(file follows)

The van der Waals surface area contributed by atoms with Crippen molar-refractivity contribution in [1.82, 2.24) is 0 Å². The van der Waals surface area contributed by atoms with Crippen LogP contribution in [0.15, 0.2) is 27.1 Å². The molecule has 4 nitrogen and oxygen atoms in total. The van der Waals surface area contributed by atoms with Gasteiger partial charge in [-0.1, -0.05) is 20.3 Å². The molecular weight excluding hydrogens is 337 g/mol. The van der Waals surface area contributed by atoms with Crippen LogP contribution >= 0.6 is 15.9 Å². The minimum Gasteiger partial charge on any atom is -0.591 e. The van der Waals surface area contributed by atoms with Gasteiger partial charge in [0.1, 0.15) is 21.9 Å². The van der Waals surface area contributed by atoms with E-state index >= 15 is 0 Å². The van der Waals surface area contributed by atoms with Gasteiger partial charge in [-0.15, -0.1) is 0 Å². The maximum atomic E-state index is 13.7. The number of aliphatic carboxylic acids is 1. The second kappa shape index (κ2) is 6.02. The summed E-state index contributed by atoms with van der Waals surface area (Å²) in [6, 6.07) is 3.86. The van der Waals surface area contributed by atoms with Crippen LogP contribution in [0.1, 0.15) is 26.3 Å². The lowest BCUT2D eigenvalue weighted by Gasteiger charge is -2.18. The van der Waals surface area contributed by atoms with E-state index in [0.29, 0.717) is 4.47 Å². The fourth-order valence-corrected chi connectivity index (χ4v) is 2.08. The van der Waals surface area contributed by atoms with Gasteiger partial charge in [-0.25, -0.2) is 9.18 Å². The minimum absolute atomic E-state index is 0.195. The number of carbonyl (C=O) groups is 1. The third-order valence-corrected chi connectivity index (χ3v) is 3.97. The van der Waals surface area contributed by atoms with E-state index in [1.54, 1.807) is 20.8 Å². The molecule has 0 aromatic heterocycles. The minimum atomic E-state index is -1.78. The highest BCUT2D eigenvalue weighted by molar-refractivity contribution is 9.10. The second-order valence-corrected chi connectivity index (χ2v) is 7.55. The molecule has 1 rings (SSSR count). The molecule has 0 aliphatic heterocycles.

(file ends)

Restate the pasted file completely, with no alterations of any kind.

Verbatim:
The van der Waals surface area contributed by atoms with Crippen molar-refractivity contribution in [1.82, 2.24) is 0 Å². The van der Waals surface area contributed by atoms with Crippen LogP contribution in [0.15, 0.2) is 27.1 Å². The molecule has 4 nitrogen and oxygen atoms in total. The van der Waals surface area contributed by atoms with Gasteiger partial charge in [-0.1, -0.05) is 20.3 Å². The molecular weight excluding hydrogens is 337 g/mol. The van der Waals surface area contributed by atoms with Crippen LogP contribution >= 0.6 is 15.9 Å². The minimum Gasteiger partial charge on any atom is -0.591 e. The van der Waals surface area contributed by atoms with Gasteiger partial charge in [0.1, 0.15) is 21.9 Å². The van der Waals surface area contributed by atoms with E-state index >= 15 is 0 Å². The van der Waals surface area contributed by atoms with Gasteiger partial charge in [-0.15, -0.1) is 0 Å². The maximum atomic E-state index is 13.7. The number of aliphatic carboxylic acids is 1. The second kappa shape index (κ2) is 6.02. The summed E-state index contributed by atoms with van der Waals surface area (Å²) in [6, 6.07) is 3.86. The van der Waals surface area contributed by atoms with Crippen LogP contribution in [0.1, 0.15) is 26.3 Å². The lowest BCUT2D eigenvalue weighted by Gasteiger charge is -2.18. The van der Waals surface area contributed by atoms with E-state index in [0.29, 0.717) is 4.47 Å². The fourth-order valence-corrected chi connectivity index (χ4v) is 2.08. The van der Waals surface area contributed by atoms with Gasteiger partial charge in [-0.25, -0.2) is 9.18 Å². The minimum absolute atomic E-state index is 0.195. The number of carbonyl (C=O) groups is 1. The third-order valence-corrected chi connectivity index (χ3v) is 3.97. The van der Waals surface area contributed by atoms with E-state index in [1.54, 1.807) is 20.8 Å². The molecule has 0 aromatic heterocycles. The minimum atomic E-state index is -1.78. The highest BCUT2D eigenvalue weighted by molar-refractivity contribution is 9.10. The second-order valence-corrected chi connectivity index (χ2v) is 7.55. The molecule has 1 rings (SSSR count). The molecule has 0 aliphatic heterocycles.